Liquid Paper Dryline Correction Tape Review

No more messy whites...


You will hide the bottom line completely the first time with this…


Light weight, compact design, and dry…


None at all!

I am one of those people who like to try out the newest and the greatest products. Likewise, I tried out this Liquid Paper Dryline Grip Correction Tape just to see if it was any better than the good old white-out. Believe me, when I say this, I never went back to using white-out after trying this no-mess correction tape. 


This is the newest thing in whiteout technology. You will be able to correct mistakes without the need of waiting for the white out to dry, or the mess that is associated with it. This correction tape is in a sleek dispenser that is comfortable to hold and easy to use at the same time. All in all, it will also save you a bunch of time too. 


I usually shop at Staples for my office supply needs because I have always had a good experience with them (I use them for my office supplies at work). Staples online store has these Liquid Paper Dryline Correction Tapes for about $3.29 each or $4.79 for a two-pack. I usually buy the 2 pack because it is clearly the better deal. Staples always has these in stock so I never have to look anywhere else.


This unit is about 4 inches in length and about 2 inches in height; it small and lightweight. There is a green grip on top of the dispenser that helps make your grip comfortable and firm. The whole dispenser is see-through so you will know when it runs out. This unit is designed carefully so that there are no sharp edges that have the tendency to hurt our blind fingers. The front of the dispenser is where the correction tape feeds out of and the used tape feeds back in. It is a great design that makes your correcting needs fast, efficient, accurate, and without any mess. Just throw away the dispenser when the correction tape runs out because for the price you do not have to worry about the budget. 

The correction tape itself is exactly 5 millimeters (mm) wide and about 8.5 meters (m) long in each dispenser. This is good enough to cover all normal-sized prints, but you can always cover something more than once if it is larger in size.


First of all, if you need to correct something, just make sure whatever it is that you are writing on is on a flat surface or is hard enough so it does not bend when force is applied on it. Then hold the correction tape dispenser in your hand with the green finger grip on the top and put your index finger on the grip. Align the tip of the dispenser on the page you are writing on and drag the dispenser across until you have corrected the mistake. When you reach the end of the line, just tilt the dispenser forward to shear the correction tape and lift the dispenser. You can repeat this if the mistake is not fully covered. That is all you have to do to make a correction; you do not have to wait for it to dry like the old liquid white outs.


So far I have used this correction tape for my school work and personal needs, but I am also planning to purchase some for work as well and get rid of that liquid white-out. I did not have any problems understanding how to use this thing, but there are instructions to help you get the hang of it. Just make sure the green finger grip is always on top and you will not make another mistake with this correction tape.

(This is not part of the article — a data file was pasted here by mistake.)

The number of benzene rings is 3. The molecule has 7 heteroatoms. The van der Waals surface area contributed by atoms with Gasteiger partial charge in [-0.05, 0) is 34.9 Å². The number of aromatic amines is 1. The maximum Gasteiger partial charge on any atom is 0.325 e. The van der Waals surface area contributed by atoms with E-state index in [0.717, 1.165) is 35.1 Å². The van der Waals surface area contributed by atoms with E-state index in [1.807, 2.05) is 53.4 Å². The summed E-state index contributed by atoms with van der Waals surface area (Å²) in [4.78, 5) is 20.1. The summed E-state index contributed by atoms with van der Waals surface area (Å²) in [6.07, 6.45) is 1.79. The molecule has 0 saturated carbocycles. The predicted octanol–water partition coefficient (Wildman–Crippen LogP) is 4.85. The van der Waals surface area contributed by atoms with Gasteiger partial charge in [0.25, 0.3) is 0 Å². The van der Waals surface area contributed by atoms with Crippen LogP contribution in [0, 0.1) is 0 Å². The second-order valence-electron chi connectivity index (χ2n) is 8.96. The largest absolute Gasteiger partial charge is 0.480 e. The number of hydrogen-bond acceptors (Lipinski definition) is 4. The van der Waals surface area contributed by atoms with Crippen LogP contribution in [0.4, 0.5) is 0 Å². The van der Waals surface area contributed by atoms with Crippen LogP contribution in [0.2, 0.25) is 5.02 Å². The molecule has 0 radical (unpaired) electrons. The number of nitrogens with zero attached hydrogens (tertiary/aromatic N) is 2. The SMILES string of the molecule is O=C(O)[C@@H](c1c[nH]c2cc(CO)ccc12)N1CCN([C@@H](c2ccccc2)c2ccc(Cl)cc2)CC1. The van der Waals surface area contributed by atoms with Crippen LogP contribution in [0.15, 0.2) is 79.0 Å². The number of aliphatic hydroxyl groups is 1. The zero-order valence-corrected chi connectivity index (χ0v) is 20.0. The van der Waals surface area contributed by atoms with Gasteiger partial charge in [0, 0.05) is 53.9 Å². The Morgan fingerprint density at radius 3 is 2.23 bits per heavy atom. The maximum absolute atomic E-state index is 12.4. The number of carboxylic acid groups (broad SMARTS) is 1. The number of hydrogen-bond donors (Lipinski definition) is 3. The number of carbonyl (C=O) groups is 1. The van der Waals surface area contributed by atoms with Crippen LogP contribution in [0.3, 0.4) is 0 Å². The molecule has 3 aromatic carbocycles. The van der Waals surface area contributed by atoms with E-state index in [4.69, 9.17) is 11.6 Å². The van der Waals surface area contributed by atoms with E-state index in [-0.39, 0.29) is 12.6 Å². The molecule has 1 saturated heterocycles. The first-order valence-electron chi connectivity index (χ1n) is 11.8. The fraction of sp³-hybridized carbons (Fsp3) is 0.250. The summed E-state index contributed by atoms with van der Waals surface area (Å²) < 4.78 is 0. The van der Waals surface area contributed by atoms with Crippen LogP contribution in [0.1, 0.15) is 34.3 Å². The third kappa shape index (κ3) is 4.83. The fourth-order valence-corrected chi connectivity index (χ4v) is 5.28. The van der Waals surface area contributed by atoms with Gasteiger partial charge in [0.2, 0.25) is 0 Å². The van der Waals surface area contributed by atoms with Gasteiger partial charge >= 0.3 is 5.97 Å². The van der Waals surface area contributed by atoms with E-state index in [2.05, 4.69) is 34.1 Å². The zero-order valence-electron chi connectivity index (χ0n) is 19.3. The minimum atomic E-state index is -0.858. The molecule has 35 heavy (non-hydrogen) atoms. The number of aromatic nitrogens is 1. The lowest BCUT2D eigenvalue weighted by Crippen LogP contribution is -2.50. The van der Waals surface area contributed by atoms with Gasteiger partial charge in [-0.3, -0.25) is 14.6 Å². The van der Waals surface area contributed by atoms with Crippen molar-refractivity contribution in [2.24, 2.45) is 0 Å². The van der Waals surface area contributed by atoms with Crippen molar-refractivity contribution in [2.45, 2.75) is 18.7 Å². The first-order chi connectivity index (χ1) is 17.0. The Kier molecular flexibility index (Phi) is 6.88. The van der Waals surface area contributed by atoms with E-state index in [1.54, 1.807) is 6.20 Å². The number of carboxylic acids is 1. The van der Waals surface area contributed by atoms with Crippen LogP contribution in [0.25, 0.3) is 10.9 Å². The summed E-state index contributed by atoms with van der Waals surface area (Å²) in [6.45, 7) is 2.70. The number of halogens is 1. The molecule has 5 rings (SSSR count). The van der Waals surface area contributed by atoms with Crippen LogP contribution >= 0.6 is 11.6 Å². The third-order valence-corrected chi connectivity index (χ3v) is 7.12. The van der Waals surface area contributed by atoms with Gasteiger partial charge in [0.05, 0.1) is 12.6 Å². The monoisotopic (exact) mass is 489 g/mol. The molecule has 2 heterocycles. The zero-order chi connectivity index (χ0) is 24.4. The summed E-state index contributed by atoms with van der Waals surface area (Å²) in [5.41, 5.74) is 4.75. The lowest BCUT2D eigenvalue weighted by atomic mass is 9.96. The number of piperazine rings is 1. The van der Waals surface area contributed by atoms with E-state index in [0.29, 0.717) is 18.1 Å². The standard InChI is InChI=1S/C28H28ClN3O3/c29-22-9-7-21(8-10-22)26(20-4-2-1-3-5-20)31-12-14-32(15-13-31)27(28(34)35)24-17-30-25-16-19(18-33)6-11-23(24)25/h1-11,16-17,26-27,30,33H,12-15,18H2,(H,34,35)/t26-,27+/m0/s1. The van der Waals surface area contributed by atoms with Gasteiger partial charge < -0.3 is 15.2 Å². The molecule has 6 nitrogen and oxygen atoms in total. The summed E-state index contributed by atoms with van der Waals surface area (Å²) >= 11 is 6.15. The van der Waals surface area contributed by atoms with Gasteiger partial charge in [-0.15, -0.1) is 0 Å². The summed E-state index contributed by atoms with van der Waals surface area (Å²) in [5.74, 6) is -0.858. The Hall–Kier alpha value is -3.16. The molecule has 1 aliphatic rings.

I make a lot of mistakes when I write, but sometimes I also make mistakes when typing (things that the spell check misses). So in the proofreading stage, I usually highlight, underline, and white-out a lot of text; now I do not have to wait for the white paint to dry because time is of the essence when I am proofreading an essay or something (I usually write my papers at the last minute so you can guess why I need all the time I can get). 

My handwriting is sloppy so I usually need to cover the text twice or sometimes three times to fully hide it, but with printed text (usually 12 points) all it takes is one single line of correction tape to cover the whole thing. Just make sure that your correction tapes do not overlap because the edges tend to wrinkle when the tip of the dispenser slides against it (if this happens just use your fingers to flatten it). 

I think that this new design and dry tape are what make this such an upgrade from the old liquid white outs. The compact design simplifies the storage needs and provides better handling. The dry correction tapes eliminate the time needed to dry those messy liquid white outs. 

Oh yeah, this tape is thin enough that when I copied a page with corrections made using this tape, I did not see any shadows which amazed me. I never did go back to the liquid kind of correction tool. In fact, I think I do not even remember what they are anymore.


After using these correction tapes for a year or so, I have absolutely forgotten about the messy liquid white-outs that I always got on my hands and sometimes clothes. These tapes not only save you time, but they are also lightweight and compact so they are easy to store and use. If you do not believe me, just try one for yourself if you can spare about four bucks.